Nissan showed a wheelchair-accessible version of its NV200 Taxi at the New York International Auto Show. Although New York City officially chose the NV200 Taxi as the city’s “Taxi of Tomorrow,” the vehicle’s selection faced criticism for its lack of wheelchair accessibility, prompting city officials and other groups to delay the vehicle’s official rollout onto the streets of New York City.
Nissan partnered with BraunAbility, an Indiana-based company that makes vehicles wheelchair accessible, for example by installing wheelchair lifts, to modify its NV200 Taxi. BraunAbility has installed a rear-entry ramp and a new restraint system that’s designed to secure a wheelchair. Nissan is now calling this van model the Nissan Mobility Taxi.
Inside, the NV200 Mobility Taxi has a release handle that folds the second-row seat forward. In the back, after the taxi operator opens the rear doors, he or she can pull out the fold-flat wheelchair ramp and then assist in loading the passenger. The wheelchair ramp is 30 inches wide, with a ramp angle of 8.6 degree, is 72 inches long, and has a load rating of 800 lbs. Nissan said these specifications exceed Americans with Disabilities Act (ADA) regulations. The operator can secure the wheelchair with front and rear tie-down belts. The passenger also has a lap and shoulder belt.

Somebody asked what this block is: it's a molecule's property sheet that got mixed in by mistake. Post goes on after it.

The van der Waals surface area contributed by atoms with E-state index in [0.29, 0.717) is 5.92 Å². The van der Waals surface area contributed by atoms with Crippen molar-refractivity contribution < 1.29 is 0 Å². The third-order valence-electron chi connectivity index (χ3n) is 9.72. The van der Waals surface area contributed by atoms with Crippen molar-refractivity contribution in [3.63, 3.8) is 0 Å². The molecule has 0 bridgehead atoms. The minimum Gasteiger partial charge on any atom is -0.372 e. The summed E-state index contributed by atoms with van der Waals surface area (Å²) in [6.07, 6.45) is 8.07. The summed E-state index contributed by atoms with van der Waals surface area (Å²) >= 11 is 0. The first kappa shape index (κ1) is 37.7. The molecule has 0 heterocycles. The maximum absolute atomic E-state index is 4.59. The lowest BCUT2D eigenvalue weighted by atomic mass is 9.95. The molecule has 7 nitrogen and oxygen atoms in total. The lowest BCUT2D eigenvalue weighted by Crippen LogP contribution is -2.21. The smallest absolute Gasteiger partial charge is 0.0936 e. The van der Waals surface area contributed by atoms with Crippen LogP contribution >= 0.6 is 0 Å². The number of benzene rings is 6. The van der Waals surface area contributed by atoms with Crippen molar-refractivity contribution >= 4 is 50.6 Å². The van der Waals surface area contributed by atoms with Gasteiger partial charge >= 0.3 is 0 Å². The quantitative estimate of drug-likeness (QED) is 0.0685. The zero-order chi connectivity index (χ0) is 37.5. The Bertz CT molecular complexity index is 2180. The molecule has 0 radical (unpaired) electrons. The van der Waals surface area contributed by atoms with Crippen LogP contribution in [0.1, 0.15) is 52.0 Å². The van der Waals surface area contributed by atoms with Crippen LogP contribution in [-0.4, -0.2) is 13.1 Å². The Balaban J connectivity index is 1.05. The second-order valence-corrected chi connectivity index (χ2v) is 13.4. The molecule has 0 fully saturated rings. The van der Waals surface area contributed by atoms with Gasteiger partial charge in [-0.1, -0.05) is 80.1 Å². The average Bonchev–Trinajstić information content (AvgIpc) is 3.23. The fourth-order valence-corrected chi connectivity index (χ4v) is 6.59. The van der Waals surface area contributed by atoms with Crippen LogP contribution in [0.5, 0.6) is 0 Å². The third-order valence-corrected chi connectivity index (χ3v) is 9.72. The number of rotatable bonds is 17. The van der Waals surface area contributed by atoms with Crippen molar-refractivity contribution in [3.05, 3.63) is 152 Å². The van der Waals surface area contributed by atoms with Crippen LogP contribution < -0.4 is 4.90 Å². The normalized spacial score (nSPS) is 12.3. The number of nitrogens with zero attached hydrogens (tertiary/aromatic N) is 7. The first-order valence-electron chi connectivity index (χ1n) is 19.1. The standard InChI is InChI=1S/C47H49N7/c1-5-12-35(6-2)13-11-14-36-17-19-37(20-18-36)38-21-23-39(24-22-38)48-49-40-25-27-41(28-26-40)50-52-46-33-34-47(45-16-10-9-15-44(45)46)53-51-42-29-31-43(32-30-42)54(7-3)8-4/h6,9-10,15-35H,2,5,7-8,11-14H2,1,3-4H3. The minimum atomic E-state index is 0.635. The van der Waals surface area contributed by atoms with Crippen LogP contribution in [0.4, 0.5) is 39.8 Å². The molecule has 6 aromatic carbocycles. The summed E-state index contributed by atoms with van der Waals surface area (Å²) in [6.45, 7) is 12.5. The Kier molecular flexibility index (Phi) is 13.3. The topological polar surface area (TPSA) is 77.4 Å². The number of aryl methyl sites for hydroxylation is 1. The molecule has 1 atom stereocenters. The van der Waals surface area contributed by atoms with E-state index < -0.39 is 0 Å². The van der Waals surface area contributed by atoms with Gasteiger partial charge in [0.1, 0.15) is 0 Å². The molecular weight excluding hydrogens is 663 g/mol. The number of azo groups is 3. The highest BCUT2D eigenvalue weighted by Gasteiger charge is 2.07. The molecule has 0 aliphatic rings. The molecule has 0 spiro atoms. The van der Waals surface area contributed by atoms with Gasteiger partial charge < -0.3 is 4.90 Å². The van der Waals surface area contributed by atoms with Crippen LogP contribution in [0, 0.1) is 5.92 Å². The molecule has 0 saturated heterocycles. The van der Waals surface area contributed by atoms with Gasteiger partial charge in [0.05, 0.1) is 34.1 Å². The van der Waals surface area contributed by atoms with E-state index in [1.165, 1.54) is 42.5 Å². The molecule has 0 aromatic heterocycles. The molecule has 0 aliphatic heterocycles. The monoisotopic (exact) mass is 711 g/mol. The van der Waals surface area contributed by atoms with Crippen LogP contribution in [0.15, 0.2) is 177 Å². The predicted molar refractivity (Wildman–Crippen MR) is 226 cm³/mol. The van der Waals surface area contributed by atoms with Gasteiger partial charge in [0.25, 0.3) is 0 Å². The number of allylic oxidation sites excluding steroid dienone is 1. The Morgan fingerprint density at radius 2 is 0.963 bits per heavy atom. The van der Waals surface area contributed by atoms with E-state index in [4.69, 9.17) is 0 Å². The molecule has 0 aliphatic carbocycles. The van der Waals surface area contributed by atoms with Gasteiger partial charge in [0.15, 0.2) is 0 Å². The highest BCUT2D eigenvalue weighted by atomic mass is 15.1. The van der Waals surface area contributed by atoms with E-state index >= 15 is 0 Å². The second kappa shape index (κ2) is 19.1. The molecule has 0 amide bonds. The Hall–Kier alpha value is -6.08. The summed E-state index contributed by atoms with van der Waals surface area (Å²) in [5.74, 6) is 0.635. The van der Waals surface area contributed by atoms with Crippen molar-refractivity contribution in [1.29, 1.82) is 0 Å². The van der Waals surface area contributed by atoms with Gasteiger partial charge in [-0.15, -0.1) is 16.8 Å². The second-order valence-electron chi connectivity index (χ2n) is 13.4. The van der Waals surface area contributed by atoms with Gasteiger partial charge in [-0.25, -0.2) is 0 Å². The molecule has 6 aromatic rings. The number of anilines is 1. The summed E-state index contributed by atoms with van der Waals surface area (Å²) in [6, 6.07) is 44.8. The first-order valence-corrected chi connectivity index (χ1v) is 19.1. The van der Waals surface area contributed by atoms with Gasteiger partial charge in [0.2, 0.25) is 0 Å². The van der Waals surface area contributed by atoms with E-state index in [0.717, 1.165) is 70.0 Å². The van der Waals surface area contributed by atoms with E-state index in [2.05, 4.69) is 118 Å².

Nissan said it has been working with the New York Taxi and Limousine Commission for two years on the Nissan NV200 Taxi project. The vehicle will be used as part of the group of roughly 13,000 taxis in New York City.
Originally posted on Automotive Fleet
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